SZA is something of a musical trailblazer in my mind. With this album, she captures what I consider to be a perfect blend of R&B, hip-hop, and indie rock to craft a sound that feels at once contemporary and classic– fresh and familiar. She embraces an at times psychedelic production style that remains grounded and accessible through pop sensibilities and sparing use of more traditional instrumentation, and she succeeds in making a product that appeals to both casual listeners and folks in search of something more cutting-edge. Without a doubt, this is a pop album that is not out of place in today’s pop charts, but it’s tasteful experimentation pushes the envelope and signals a move toward riskier sonic choices. I won’t be surprised if other artists adopt a similar approach inspired SZA in the coming year.
It’s true that SZA’s sound is something of a dream come true for my taste in music, but I’d be lying if I said that that was the only reason why CTRL is my album of the year. As a white guy, I cannot claim to even begin to understand SZA’s personal experience, and yet, I found something deeply relatable in the words she sings on CTRL. CTRL lays the real Solana Imani Rowe’s (the name SZA’s parents gave her) vulnerability, motivations, confusion, apprehensions, and personal victories out on a table and invites the listener to engage deeply with them. Beyond the emotions explored, it’s clear SZA has no problem presenting an unfiltered, unglamourous, and unapologetic version of herself. SZA doesn’t shave her legs, she’s insecure about the size of her booty, she’s jealous of a former lover’s new “perfect” girlfriend who rocks mom jeans. SZA is funny and candid, but that never detracts from the sincerity of the sentiments she sings of on the record.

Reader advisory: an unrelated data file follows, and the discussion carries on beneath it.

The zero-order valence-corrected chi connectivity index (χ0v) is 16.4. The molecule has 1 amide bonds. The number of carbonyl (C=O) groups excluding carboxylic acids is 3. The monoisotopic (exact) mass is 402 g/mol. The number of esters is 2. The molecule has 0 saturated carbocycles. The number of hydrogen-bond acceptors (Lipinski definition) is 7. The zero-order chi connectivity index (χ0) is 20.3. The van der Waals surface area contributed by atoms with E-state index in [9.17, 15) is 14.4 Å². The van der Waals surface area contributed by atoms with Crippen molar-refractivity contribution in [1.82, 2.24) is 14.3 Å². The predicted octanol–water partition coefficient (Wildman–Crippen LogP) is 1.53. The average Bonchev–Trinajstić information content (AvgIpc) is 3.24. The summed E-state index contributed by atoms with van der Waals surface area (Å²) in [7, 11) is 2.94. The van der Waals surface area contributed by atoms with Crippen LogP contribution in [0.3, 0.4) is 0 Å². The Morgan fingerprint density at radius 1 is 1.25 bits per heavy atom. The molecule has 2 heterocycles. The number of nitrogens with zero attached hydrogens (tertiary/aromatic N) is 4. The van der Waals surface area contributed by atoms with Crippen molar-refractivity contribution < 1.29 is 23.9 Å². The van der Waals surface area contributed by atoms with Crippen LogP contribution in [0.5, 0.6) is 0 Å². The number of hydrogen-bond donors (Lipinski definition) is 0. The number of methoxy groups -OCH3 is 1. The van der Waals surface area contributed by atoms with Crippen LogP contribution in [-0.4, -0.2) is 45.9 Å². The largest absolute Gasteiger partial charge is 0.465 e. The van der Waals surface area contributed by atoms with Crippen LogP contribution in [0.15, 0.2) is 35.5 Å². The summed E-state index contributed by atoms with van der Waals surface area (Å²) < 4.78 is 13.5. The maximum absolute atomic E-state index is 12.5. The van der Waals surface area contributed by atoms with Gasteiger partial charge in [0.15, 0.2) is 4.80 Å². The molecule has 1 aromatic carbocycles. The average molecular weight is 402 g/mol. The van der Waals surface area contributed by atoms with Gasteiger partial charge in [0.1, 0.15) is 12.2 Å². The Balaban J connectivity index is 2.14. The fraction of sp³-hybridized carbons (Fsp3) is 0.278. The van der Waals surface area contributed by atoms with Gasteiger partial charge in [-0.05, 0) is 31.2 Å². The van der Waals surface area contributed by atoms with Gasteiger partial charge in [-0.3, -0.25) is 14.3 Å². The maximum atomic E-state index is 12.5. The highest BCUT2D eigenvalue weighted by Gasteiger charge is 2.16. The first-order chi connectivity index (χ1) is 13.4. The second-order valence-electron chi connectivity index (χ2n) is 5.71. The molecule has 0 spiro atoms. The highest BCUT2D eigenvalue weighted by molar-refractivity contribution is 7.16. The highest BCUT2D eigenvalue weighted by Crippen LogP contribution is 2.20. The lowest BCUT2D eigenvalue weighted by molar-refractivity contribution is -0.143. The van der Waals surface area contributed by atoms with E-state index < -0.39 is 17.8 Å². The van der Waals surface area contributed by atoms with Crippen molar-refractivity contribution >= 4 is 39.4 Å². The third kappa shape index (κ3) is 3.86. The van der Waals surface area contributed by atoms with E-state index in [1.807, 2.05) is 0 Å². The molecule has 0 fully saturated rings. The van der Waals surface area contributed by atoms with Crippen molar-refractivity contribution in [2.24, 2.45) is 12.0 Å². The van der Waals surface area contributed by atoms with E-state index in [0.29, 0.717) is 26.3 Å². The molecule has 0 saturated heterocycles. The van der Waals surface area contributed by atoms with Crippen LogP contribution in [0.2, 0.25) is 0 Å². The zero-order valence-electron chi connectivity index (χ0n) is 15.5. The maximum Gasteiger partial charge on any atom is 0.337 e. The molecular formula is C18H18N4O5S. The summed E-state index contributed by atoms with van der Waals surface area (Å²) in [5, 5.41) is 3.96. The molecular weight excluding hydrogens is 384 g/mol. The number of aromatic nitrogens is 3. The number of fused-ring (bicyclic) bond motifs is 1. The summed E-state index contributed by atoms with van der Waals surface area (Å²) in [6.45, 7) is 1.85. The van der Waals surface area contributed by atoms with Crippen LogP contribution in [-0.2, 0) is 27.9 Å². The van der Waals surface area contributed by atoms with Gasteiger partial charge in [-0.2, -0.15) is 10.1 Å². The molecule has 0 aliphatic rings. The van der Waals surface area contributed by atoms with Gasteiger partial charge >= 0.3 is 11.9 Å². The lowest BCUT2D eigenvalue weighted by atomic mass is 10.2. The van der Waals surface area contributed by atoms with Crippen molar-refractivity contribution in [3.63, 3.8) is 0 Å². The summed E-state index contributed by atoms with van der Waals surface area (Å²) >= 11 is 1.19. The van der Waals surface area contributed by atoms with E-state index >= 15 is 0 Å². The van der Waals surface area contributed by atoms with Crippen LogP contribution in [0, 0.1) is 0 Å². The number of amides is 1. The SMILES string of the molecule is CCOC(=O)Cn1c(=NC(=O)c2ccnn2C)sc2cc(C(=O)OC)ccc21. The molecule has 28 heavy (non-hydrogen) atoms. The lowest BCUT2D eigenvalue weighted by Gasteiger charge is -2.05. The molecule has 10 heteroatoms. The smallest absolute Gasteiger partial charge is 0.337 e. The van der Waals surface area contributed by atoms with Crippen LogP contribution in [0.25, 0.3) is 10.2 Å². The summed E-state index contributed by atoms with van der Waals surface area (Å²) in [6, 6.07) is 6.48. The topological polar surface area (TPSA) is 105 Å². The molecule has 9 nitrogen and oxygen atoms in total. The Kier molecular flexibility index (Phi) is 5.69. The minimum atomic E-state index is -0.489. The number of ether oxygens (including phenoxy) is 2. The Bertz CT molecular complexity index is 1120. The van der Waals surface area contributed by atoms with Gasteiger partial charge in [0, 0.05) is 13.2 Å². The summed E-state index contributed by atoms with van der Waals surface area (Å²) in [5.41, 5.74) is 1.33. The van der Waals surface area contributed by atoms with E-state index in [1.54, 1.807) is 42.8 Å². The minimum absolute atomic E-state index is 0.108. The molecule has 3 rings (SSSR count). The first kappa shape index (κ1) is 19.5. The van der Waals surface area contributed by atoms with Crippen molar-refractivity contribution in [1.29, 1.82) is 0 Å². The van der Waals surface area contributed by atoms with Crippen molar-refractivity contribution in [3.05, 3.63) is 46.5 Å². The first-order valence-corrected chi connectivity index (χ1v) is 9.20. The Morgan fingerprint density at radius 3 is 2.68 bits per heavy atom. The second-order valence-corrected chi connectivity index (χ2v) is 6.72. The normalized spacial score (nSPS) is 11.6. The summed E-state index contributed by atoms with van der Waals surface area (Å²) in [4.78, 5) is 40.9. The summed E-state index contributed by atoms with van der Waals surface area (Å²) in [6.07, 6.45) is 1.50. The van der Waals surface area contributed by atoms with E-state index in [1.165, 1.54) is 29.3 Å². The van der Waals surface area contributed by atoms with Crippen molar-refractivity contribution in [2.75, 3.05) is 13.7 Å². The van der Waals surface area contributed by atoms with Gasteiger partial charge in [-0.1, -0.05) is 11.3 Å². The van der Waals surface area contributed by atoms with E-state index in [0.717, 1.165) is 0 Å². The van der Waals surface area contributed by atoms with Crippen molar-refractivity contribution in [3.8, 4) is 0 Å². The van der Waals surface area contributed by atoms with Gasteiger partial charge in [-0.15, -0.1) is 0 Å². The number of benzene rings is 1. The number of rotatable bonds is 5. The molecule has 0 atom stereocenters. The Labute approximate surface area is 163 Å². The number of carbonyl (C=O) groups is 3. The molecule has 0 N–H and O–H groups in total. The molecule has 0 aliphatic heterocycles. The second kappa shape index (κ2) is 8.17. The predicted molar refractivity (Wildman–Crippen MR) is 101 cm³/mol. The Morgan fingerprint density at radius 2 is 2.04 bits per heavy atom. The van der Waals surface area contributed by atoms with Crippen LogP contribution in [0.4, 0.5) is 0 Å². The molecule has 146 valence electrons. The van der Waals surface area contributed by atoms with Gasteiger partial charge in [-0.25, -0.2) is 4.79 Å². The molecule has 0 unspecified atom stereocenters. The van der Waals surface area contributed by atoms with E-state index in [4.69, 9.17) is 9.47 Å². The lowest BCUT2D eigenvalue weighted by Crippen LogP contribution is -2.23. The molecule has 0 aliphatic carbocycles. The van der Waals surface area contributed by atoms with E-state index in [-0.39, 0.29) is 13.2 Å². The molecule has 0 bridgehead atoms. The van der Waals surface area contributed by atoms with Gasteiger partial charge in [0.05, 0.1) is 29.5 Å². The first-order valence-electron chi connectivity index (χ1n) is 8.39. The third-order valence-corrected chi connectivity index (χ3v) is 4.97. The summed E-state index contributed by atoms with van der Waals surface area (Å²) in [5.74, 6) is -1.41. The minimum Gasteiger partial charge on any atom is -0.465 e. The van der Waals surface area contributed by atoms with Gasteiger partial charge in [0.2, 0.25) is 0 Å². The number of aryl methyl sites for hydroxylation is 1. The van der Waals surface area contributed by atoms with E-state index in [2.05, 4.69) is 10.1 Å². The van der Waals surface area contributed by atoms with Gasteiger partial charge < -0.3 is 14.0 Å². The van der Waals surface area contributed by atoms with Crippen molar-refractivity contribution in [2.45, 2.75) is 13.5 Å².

Sometimes, I think we forget that superstar talents are real people with human idiosyncrasies. CTRL constantly reminds the listener of that fact. By the time we arrive at “20 Something,” SZA seems less like an elevated pop star and more like a good friend whose authenticity has propelled them to well-deserved success. After about 50 minutes of introspective conflict and struggle, the conclusion of CTRL puts forth a message of personal empowerment in spite of unfortunate realities that was taught to SZA by her own mother. This sentiment does not ignore the pain about which SZA sings throughout the album; it is tempered by the lasting effects of SZA’s own challenges. The authenticity of its presentation makes this empowerment that much more meaningful. The power that SZA finds at the end of CTRL comes not from a fresh start or forgetting about her past, but a realization of strength born from surviving the challenges that brought her to this point.
Favorite Track: “Doves in the Wind (feat. Kendrick Lamar)”
Favorite Lyric: “You are but a phoenix among feathers
You’re broken by the waves among the sea
They’ll let you die, they’ll let you wash away
But you swim as well as you fly” (“Pretty Little Birds feat. Isaiah Rashad”)
Time(s) of the year it could commonly be found in my headphones: June- December